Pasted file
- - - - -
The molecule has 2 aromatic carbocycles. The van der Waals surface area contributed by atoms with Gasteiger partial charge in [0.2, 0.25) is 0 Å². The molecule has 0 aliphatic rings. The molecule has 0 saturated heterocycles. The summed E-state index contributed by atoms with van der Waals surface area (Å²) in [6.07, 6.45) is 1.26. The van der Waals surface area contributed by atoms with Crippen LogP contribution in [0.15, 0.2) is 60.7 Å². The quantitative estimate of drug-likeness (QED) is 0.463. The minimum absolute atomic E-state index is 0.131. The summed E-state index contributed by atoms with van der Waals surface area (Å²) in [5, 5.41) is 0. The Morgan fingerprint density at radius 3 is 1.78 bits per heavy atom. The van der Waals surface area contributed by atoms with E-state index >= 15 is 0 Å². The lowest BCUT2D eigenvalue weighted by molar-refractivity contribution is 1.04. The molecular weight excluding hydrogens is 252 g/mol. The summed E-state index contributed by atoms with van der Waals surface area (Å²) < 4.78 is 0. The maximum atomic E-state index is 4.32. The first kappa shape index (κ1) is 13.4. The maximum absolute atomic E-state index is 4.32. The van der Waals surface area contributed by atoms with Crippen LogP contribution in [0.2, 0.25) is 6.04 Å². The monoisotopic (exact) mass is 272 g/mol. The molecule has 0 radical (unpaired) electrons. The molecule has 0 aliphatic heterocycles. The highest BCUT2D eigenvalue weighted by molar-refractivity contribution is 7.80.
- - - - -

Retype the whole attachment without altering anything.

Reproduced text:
The molecule has 2 aromatic carbocycles. The van der Waals surface area contributed by atoms with Gasteiger partial charge in [0.2, 0.25) is 0 Å². The molecule has 0 aliphatic rings. The molecule has 0 saturated heterocycles. The summed E-state index contributed by atoms with van der Waals surface area (Å²) in [6.07, 6.45) is 1.26. The van der Waals surface area contributed by atoms with Crippen LogP contribution in [0.15, 0.2) is 60.7 Å². The quantitative estimate of drug-likeness (QED) is 0.463. The minimum absolute atomic E-state index is 0.131. The summed E-state index contributed by atoms with van der Waals surface area (Å²) in [5, 5.41) is 0. The Morgan fingerprint density at radius 3 is 1.78 bits per heavy atom. The van der Waals surface area contributed by atoms with E-state index >= 15 is 0 Å². The lowest BCUT2D eigenvalue weighted by molar-refractivity contribution is 1.04. The molecular weight excluding hydrogens is 252 g/mol. The summed E-state index contributed by atoms with van der Waals surface area (Å²) < 4.78 is 0. The maximum atomic E-state index is 4.32. The first kappa shape index (κ1) is 13.4. The maximum absolute atomic E-state index is 4.32. The van der Waals surface area contributed by atoms with Crippen LogP contribution in [0.2, 0.25) is 6.04 Å². The monoisotopic (exact) mass is 272 g/mol. The molecule has 0 radical (unpaired) electrons. The molecule has 0 aliphatic heterocycles. The highest BCUT2D eigenvalue weighted by molar-refractivity contribution is 7.80.